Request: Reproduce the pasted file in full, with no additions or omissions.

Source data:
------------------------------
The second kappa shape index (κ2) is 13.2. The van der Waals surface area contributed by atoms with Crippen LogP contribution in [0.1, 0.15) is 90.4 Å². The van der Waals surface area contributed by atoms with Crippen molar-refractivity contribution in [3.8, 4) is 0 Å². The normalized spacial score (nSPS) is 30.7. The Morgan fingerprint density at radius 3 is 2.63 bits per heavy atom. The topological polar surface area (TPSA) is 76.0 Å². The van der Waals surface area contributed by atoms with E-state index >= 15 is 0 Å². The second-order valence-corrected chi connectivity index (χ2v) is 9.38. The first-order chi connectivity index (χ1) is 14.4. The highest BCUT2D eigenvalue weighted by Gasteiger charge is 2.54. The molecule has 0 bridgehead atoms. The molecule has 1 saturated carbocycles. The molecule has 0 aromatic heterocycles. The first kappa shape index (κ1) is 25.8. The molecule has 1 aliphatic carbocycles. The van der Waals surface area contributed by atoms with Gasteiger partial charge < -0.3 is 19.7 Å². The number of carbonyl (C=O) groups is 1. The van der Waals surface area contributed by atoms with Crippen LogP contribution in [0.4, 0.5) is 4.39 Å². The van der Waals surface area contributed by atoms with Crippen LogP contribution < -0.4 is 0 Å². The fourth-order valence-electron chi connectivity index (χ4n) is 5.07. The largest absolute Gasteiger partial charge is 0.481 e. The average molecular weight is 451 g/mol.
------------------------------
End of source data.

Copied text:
The second kappa shape index (κ2) is 13.2. The van der Waals surface area contributed by atoms with Crippen LogP contribution in [0.1, 0.15) is 90.4 Å². The van der Waals surface area contributed by atoms with Crippen molar-refractivity contribution in [3.8, 4) is 0 Å². The normalized spacial score (nSPS) is 30.7. The Morgan fingerprint density at radius 3 is 2.63 bits per heavy atom. The topological polar surface area (TPSA) is 76.0 Å². The van der Waals surface area contributed by atoms with E-state index >= 15 is 0 Å². The second-order valence-corrected chi connectivity index (χ2v) is 9.38. The first-order chi connectivity index (χ1) is 14.4. The highest BCUT2D eigenvalue weighted by Gasteiger charge is 2.54. The molecule has 0 bridgehead atoms. The molecule has 1 saturated carbocycles. The molecule has 0 aromatic heterocycles. The first kappa shape index (κ1) is 25.8. The molecule has 1 aliphatic carbocycles. The van der Waals surface area contributed by atoms with Gasteiger partial charge < -0.3 is 19.7 Å². The number of carbonyl (C=O) groups is 1. The van der Waals surface area contributed by atoms with Crippen LogP contribution in [0.4, 0.5) is 4.39 Å². The van der Waals surface area contributed by atoms with Crippen LogP contribution < -0.4 is 0 Å². The fourth-order valence-electron chi connectivity index (χ4n) is 5.07. The largest absolute Gasteiger partial charge is 0.481 e. The average molecular weight is 451 g/mol.